If you’ve been watching television, read anything on social media, or in the news this week, you’re aware of the controversial speech Melania Trump gave on Monday night. Personally, I thought her speech was beautifully given and expressed some of the same values I’ve articulated. However, many don’t see it that way, questioning certain passages as plagiarism.

As writers we’ve repeatedly heard the saying, there is no new story under the sun.  Not wanting to plagiarize, I went on the hunt for the original source. There were many quasi-sources but the most original came from the King James Bible – Ecclesiastes 1:9. Some might argue that the above statement is a common expression and doesn’t need sourcing, but and there in lies the rub. How do we know? You can find out more about The exception of common knowledge, here

What is Plagiarism?

According to the reliable Merriam-Webster DictionaryPlagiarism  -“the act of using another person’s words or ideas without giving credit to that person.” However, it’s more complicated than good old Webster implies.

Types of Plagiarism:

According to the Harvard Guide to Using Sources, there are six types of plagiarism. You can find out more by clicking on the links below.

  1. Verbatim plagiarism – word for word.
  2. Mosaic plagiarism – bits and pieces.
  3. Inadequate paraphrase – language too close to the original.
  4. United paraphrase – using your words to reflect another’s ideas or words with giving credit.
  5. United quotations – using quotations without citing the source.
  6. Using material from another’s work – collaboration is fine, but most be cited from the source.

As you can see avoiding making mistakes is like walking a tightrope at times and as writers it becomes even more important. Below are a number of resources to help you avoid those nasty pitfalls. In addition, I’ve provided a list of the top plagiarism checkers for you to evaluate.

Books Worth Reading This Summer

There is nothing quite like reading a good book. I especially love those that pull me in on page one and don’t let go. So, if you’re looking for something to read, check out my latest reviews on the Butterfly Garden by Dot Hutchinson and The Girl in the Ice by Robert Bryndza. You can read my reviews here, or Amazon and GoodReads.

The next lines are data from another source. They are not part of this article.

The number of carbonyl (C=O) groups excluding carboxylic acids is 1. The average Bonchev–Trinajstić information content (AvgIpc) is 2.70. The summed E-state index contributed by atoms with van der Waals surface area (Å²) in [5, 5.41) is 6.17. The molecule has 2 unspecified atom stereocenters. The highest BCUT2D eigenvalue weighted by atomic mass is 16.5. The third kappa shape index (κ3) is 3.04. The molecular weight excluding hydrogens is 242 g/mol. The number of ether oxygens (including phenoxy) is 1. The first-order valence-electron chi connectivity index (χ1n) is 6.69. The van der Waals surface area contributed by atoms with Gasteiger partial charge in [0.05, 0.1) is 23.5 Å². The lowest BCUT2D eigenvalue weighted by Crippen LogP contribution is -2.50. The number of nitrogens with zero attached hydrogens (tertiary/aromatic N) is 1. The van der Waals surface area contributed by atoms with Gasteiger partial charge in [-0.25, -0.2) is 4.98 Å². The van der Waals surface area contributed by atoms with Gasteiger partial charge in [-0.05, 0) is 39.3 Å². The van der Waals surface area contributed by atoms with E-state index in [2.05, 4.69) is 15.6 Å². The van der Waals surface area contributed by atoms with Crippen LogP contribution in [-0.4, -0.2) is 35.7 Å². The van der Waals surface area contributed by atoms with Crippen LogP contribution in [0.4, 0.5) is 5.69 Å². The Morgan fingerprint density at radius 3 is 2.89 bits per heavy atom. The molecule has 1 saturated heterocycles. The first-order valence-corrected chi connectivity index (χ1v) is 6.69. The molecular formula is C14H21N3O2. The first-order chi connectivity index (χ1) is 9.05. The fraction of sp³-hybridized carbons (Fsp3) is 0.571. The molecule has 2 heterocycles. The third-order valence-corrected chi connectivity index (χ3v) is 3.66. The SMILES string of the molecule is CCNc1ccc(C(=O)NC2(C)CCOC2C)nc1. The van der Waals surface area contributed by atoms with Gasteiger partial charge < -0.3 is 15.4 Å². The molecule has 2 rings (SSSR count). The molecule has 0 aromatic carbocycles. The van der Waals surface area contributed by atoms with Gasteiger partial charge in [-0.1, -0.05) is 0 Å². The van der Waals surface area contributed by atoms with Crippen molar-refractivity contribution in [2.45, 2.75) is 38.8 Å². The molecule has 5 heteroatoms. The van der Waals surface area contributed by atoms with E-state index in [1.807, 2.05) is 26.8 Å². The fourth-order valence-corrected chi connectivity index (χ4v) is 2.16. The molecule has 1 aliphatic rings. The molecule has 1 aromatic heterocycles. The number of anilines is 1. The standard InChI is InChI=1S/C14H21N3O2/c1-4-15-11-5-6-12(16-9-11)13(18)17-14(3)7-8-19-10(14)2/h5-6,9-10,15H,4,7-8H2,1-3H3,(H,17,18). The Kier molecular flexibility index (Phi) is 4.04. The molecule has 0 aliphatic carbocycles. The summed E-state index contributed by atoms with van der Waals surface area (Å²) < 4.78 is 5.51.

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And, for all my reviews, follow me on Amazon.

What about you? Do you have a favorite book to share?

I’d love to hear your comments. Talk to me. Tell me your story and look for me on Facebook at SheilaMGood,  PinterestBloglovinTwitter@sheilamgood, Contently, and Instagram.

Predictable? Maybe

The Daily Post Prompt: Unpredictable“behaving or occurring in a way that is not expected.”

Not likely; most who know me will tell you I’m very predictable. I keep my house clean enough one would think the Queen of England was visiting. My kids will tell you I can never keep their Christmas or birthday presents a secret, and I’m an obsessive planner and list maker.

My husband would say, besides being the most opinionated and challenging woman he’s ever met, I have no sense of direction. My sisters will tell you I’m an uncompromising conservative, among other things, but I’ll leave those adjectives to your imagination. Yet, I’m a complete fly-by-the-pants writer – go figure.

To be honest, they’re all correct – to a point. I’ll admit preferring the known to the unknown.Predictability gives me a sense of safety in a world that’s growing increasingly uncertain and unsafe by the day. Give me a map, my lists, instructions, or detailed plans any day. I’ve had my share of unpredictability, and I don’t like it.

However, I’m open to other opinions and words of wisdom, see for yourself:





What about you? Are you Predictable?  I’d love to hear your comments. Talk to me. Tell me your story and look for me on Facebook at SheilaMGood,  PinterestBloglovinTwitter@sheilamgood, Contently, and Instagram.